Friday, September 28, 2012

Revamping or Retrenchment

As your freelance career progresses, you may find that some of your ideas and avenues for publication just aren’t working out. Do you throw in the towel? No. Instead, you should revamp what you’ve been working on and try again. However, the damage may be severe—markets for your ideas begin to disappear, you’re running out of ideas, or you’re just not as interested in the subject as you were when you started. In this case, you may need to fall back and retrench. And much like soldiers in World War I who did just that to come up with a new strategy, so should you.

Revamping your operation or project isn’t as drastic. You may have to go back and do more research in both your subject and the market for it. Perhaps you’ll need to find some new contacts and get in touch with ones you haven’t heard from in a while. If you've corresponded with an editor previously and received encouraging words but no assignments, send him or her a short E-mail, saying something like “I contacted you a few months ago, and you said you’d be glad to look at other ideas I had. Do you have any stories you're contemplating? If so, can I help?" Reminding editors that you're still available to take on assignments isn’t such a bad one.

Revamping may also mean asking for more pay. No writer gets additional compensation without first showing that he or she deserves it. Keep a special file containing notes on all the best pieces you’ve written for a particular editor. While some editors will increase your pay automatically if you’re doing an outstanding job, others will need a little more prodding. If you an exceptional job on an article, be prepared to ask for more pay the next time around. But always leave yourself a graceful way out if the editor turns down your request. Don't burn bridges unless you absolutely have to.

If you’ve been specializing in a particular subject area and not getting too far with it, perhaps it’s time to take a second look at it. While revamping may also mean developing another specialty, remember that you’ve already put in a lot of time into the one you’re pursuing, and you’ll have to go back to square one if you begin again. Study your target market. Note changes in it and your specialty.

How has what’s happening in the world affected your specialty? After 9/11, the market for travel articles went into chaos. People weren’t traveling and advertisers stopped buying ads, so publications that specialized in travel had to pull back. Some went out of business. Likewise, have the effects of global events filtered down to your locality yet? You may be able to cash in on your specialty in local or regional markets—at least until the national markets recover. The recent economic recession had the same affect on a number of subject areas.

If you're pushing your skills into a new area, it's bound to make others a little suspicious now and then, even if you know you're competent to handle the new situation. Remind yourself this new arena is one in which you're going to have to sell harder than before. Be prepared. Do your research and come up strong.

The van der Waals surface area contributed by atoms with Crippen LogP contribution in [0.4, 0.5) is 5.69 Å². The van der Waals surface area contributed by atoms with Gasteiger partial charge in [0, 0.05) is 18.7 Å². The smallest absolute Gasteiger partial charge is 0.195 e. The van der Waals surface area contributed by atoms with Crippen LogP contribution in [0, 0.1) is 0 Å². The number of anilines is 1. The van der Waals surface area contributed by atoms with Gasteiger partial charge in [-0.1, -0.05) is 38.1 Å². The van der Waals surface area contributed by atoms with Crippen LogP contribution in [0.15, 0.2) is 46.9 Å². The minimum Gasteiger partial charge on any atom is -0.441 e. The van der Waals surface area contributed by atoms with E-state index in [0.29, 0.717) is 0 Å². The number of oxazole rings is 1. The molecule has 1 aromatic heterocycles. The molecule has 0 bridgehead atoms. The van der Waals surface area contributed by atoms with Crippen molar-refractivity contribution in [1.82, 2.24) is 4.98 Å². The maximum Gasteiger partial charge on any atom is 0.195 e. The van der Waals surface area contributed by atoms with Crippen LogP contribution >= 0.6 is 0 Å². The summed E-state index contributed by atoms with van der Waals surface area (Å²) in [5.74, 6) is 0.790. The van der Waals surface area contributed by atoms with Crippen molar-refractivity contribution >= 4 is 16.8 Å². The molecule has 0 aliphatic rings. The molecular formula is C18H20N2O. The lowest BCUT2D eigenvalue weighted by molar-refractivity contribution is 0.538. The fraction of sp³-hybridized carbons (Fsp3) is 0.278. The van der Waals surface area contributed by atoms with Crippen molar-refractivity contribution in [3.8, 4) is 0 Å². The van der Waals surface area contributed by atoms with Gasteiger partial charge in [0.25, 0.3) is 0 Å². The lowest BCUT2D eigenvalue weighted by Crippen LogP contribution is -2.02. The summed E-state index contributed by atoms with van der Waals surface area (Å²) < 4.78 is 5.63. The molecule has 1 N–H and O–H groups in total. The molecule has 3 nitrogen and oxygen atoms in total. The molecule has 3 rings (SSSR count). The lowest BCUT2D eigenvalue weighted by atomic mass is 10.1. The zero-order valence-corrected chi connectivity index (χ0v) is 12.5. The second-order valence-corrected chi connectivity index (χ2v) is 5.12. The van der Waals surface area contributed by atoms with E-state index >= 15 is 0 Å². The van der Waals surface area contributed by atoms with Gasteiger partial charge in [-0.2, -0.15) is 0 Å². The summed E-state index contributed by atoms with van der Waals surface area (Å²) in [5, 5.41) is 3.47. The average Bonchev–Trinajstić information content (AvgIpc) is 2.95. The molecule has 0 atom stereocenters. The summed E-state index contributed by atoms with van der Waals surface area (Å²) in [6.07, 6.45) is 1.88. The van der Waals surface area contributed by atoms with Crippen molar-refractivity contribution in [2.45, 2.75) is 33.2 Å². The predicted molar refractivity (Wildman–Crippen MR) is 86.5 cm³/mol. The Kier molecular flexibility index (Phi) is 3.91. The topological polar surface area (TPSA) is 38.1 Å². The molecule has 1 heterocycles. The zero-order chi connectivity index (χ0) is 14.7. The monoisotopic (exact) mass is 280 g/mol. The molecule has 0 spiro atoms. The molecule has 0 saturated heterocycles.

If you manage to get an assignment in your specialty area every now and then, that should tell you that you should be able to get more. If you’re at a point where some editors trust you to deliver, you're halfway there. Assuming it may take several queries to land one assignment, prepare yourself for the strikeouts and keep after the home runs. Your self-confidence will grow with practice. Success, no matter how slight, whets the appetite as nothing else can.

Occasionally think outside the box. Even specialized publications run general pieces once in a while. Their readers are always looking to save money, travel, manage their lives, etc.

If you're changing specialties, you may have to go back a step or two until you've proven yourself. Move ahead quickly once you've established your new specialty. Be alert for chances to point out to editors that you're now as qualified as anyone else. Perhaps review books in your new field. You’ll not only increase your visibility, but you’ll also add free books to your personal specialty library, saving money in the process.

New technology in electronic books now enables you to further increase your visibility by self-publishing short books or articles in your specialty to sell on Amazon for Kindle. It’s a fact that Kindle has the lion’s share of the ebook market, so ignore Nook and other venues and concentrate on it. This helps provide you with a track record in your new area of expertise.

Sometimes it doesn't make much sense to continue in the direction you’re headed. If you've tried to make a go at a specialty but discovered you've hardly made headway, you might want to  reconsider. Retrenchment may be what's in order, before you get in over your head financially or otherwise. But retrenchment means giving up what you were doing in favor of starting something else. You’ll definitely lose money on this because income won’t be coming in for a while. Unless you have another source of income, only use retrenchment as a last resort. Don’t give up too soon.

Friday, September 21, 2012

Priming the Pump

Everyone has seen those ads from lawyers on T.V. promising to get money for you for pain and suffering. The law community disdains those ads. And so it is with writers. It’s long been believed that writers are above advertising. Isn’t writing an art above hawking? While it might be for those starving writers hidden in expensive city lofts—there are no more cheap garrets to live in, they’ve been taken over by Yuppies—the fact is that in today’s market, you need to advertise. Well, at least promote yourself and your work.

Even the slightest bit of self-promotion helps. Send a copy of an article you’ve had published to other editors who might find it interesting. They might surprise you can contact you to do something related. That same article may lead to a book contract. Since you can never tell when such happy circumstances will occur, it never hurts to prime the pump a little.